To e Or Not To e
No, there’s no typo in the heading. This is about electronic readers, which are all the rage. My sister-in-law , an avid reader of Christian fiction, recently bought one and loves it. I don’t have one yet, but they intrigue me as I can see a number of advantages to the Kindles and Nooks and other brands. I also see disadvantages, which make me pause. I’ve made a list below. Maybe you can come up with others.
- You can download a book at any hour instead of making a trip to the bookstore. (And in these days of high gas prices, that is a true advantage.)
- You don’t have to find a place to store the piles of books you’ve purchased. They’re all right there on a flat little machine.
- You can highlight and make notes without feeling like you’re desecrating the pages of a print book.
- Many books can be read for little or no money.
- You can take it just about anywhere. It’s always at your fingertips. Rather than packing two or three books in your luggage to take on vacation, you can slide the e-reader into a large purse or tote.
- I think I’d miss browsing that brick and mortar bookstore, roaming the aisles and seeing the displays, checking out the various section titles—yeah, I find that interesting.
- While finding a place to store a new book can become difficult, I love glancing at my bookcases and seeing the colorful spines all lined up in alphabetical order by author. (Yipes. Is that a pride thing?)
- I may not choose to write on and mess up a printed page, but I appreciate the feel of the paper and seeing the covers, running my hand over embossed titles. It’s almost like the difference between seeing a stage play and watching a movie.
- I find a number of recent books on the clearance racks of the big bookstores—sorry fellow authors—and in outlet stores. Then, there are libraries. I’m fortunate in that mine has a large selection of Christian fiction. Still, if I want to read a certain book by a certain time, odds are I’ll have to buy it at full price.
- It’s one more device that needs to be recharged.
- I could lose it anywhere. If I lose a book, I’m not out much money. If I lost an e-reader…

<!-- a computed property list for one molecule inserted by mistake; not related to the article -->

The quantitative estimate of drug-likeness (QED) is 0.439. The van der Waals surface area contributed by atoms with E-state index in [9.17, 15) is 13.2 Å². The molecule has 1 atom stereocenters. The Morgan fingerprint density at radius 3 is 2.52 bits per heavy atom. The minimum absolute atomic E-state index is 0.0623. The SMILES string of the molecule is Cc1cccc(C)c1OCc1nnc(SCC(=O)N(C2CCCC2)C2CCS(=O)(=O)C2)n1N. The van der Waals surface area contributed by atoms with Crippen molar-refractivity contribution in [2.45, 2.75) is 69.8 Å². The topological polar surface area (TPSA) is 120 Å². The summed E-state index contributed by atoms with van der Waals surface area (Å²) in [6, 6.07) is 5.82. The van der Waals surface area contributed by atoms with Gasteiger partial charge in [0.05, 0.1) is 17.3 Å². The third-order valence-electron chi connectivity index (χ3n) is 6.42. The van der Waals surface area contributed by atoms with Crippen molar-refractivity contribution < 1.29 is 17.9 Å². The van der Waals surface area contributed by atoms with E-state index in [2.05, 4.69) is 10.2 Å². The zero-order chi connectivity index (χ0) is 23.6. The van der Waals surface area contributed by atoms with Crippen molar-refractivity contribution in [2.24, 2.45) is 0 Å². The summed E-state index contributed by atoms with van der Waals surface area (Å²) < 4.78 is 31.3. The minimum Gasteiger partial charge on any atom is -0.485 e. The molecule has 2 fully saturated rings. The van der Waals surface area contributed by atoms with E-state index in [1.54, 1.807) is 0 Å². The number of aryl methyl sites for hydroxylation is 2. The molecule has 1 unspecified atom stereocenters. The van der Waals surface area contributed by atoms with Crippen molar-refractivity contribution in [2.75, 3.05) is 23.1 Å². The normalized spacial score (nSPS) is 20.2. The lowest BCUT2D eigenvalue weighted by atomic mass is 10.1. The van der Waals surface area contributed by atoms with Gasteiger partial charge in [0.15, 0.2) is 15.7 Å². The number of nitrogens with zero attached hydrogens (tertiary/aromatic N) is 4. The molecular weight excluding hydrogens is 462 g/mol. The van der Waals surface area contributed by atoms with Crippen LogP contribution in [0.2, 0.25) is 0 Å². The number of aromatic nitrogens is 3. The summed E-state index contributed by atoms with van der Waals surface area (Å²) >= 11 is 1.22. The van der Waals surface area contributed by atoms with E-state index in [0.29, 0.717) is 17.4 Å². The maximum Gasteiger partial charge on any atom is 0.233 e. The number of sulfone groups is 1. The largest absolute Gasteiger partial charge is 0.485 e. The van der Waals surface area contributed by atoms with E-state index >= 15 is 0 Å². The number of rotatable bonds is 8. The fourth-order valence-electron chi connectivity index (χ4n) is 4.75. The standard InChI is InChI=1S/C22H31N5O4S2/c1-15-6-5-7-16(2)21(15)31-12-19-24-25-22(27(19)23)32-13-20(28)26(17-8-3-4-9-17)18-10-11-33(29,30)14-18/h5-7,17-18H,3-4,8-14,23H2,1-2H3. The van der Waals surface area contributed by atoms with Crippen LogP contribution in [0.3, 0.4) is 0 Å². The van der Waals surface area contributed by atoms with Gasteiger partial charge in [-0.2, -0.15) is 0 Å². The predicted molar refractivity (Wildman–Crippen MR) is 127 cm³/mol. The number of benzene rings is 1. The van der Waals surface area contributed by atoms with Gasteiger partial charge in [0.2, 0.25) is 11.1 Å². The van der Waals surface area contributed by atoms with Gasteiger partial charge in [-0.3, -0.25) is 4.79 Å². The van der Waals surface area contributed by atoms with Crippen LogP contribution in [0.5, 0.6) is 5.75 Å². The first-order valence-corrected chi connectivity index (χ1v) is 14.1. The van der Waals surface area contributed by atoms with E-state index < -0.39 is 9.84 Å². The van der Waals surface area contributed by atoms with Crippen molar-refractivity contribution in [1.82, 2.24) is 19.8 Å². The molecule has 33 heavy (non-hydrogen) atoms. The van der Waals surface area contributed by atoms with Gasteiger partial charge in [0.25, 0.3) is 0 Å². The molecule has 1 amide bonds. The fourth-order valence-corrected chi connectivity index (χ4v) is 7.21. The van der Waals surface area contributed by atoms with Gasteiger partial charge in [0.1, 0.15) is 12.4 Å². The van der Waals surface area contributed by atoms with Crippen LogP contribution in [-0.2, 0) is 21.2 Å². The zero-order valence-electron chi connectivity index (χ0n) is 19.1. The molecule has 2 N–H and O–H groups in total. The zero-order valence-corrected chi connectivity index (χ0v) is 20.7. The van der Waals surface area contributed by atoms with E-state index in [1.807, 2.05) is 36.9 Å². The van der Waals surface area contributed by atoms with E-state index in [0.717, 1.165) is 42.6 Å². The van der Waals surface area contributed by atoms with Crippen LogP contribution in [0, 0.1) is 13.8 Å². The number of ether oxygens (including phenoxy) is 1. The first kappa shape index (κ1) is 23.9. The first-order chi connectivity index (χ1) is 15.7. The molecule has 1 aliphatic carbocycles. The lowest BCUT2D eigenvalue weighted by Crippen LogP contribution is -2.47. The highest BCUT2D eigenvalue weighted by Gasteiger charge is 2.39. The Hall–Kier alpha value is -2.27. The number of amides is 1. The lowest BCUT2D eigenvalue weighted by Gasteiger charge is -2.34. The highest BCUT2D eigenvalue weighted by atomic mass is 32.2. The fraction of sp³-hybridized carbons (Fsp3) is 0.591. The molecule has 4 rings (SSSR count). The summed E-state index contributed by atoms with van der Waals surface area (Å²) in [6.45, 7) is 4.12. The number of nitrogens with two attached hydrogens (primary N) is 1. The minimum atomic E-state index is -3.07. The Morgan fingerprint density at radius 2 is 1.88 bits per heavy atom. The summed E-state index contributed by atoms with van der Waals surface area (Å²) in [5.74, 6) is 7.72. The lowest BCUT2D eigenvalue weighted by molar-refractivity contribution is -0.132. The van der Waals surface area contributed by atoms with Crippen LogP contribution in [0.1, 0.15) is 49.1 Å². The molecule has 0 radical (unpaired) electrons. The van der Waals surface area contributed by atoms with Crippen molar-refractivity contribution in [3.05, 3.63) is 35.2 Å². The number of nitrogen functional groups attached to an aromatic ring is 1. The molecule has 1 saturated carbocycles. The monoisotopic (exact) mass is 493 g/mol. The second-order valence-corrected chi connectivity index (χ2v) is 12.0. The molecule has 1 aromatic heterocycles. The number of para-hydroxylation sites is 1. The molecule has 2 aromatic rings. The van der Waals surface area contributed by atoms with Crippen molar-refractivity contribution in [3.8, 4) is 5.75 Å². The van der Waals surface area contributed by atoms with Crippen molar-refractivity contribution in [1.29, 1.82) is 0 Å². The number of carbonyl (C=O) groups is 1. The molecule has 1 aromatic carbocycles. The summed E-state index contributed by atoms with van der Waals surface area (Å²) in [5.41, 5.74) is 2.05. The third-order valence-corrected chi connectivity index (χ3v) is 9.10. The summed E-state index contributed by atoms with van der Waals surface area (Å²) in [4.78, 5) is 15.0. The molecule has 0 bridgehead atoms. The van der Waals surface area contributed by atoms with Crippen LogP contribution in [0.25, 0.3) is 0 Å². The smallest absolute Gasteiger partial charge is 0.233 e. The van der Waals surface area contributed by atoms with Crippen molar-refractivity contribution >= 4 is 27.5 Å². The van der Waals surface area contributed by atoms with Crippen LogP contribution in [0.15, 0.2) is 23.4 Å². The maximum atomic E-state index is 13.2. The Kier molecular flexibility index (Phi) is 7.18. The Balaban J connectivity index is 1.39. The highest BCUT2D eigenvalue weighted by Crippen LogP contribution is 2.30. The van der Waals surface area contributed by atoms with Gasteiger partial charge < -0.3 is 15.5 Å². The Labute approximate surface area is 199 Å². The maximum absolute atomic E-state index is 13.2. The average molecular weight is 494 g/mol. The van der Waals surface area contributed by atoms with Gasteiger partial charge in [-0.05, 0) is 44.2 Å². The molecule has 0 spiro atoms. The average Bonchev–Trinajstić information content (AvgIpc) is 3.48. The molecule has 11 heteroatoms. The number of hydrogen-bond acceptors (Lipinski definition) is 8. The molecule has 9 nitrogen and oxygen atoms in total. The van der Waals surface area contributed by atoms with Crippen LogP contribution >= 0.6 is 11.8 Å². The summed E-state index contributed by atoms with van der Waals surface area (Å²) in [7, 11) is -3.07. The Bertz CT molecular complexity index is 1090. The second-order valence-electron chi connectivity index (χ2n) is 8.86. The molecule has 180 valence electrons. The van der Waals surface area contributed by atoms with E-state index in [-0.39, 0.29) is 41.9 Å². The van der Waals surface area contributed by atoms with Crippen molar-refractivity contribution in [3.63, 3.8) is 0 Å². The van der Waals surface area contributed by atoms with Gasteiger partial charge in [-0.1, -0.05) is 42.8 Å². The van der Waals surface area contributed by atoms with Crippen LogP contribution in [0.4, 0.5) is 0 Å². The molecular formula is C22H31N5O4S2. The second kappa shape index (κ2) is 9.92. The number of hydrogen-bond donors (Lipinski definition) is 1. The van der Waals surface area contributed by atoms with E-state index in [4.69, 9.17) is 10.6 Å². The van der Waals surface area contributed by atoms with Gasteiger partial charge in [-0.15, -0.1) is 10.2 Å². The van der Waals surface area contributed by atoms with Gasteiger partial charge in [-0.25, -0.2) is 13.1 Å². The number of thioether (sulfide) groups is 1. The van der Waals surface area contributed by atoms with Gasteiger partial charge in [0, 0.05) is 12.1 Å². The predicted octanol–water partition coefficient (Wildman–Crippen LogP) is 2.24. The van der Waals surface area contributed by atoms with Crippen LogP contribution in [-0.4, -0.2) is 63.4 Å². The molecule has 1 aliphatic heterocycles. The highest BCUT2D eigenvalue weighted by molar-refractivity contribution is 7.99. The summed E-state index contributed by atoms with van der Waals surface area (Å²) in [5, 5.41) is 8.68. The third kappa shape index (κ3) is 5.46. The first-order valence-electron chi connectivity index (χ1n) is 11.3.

What Say You?
Do you own an e-reader? Do you refuse to own one? Are you concerned that print books will go the way of the long-play record album? What other advantages or disadvantages do you know of? Is there anything you would like to suggest to e-reader manufacturers?
I have received no compensation for this post and have no material connection with any product(s) mentioned.
Funny you posted about this, Sandy, because I was just asking Nicole about her reader. I’m going to purchase one in the very near future. I’ll never give up paper books, but I think an e-reader will be very handy!
As I said, my sister-in-law loves her Kindle. She reads several books a week and she’s one of those, bless her, who buys, which is the reason she got it to begin with. She was running out room for her books. 🙂
Mary A. Young Robinson
I went to a Writer’s Conference in February in Boise. The Agent speaking and others are already proceeding to address the E-Book dilemma . But what I also HEARD, was that there are companies working steadily to update what is out there and with all kinds of new graphics, etc. I think I will hold out for another year or so, and get a more compete unit and a lower price……remember when VCR/CD players cost a lot more???? Enjoyed your site….marywrties.vpweb.com and email@example.com .
Thanks for giving us this information, Mary. I’ll be interested to know where you go with your writing.
Of course I have to chime in! 🙂
I concur with all your list above and want to add this: it isn’t all-or-nothing!
I’ve had my Kindle since Christmas and have more than 120 books on it now (100 of which I didn’t pay a cent for) and while I spend a lot of time on it, the bulk of my reading is still done with traditional paperbacks/hardbacks. I still go to the library and rent books and I still plague the bookstores and clearance racks.
I’ve found the Kindle invaluable for research – it is instant to download a book and many of the kindle prices on older books are cheaper than used prices + shipping.
As far as library books for e-readers go, the Nook has the ability to connect with a lot of library e-book programs (the Kindle doesn’t – main drawback, I say). So you really get the best of both worlds!
I also don’t ever see print books disappearing entirely. If you look at the music scene – CDs are still selling strong in this world of digital music and iTunes. That says something – and I think people are just as passionate about the “feel” of books as they are about CDs.
Sorry, I rambled a bit! This is a great issue to discuss and follow. Great post, Sandy!
Good points, Nicole. I’ve also thought it would be great for downloading research books. From what I’ve read, I can’t figure out which I’d want, the Kindle or Nook. They each have their advantages and disadvantages. I’ve heard of some people who have both.
And you didn’t ramble. 🙂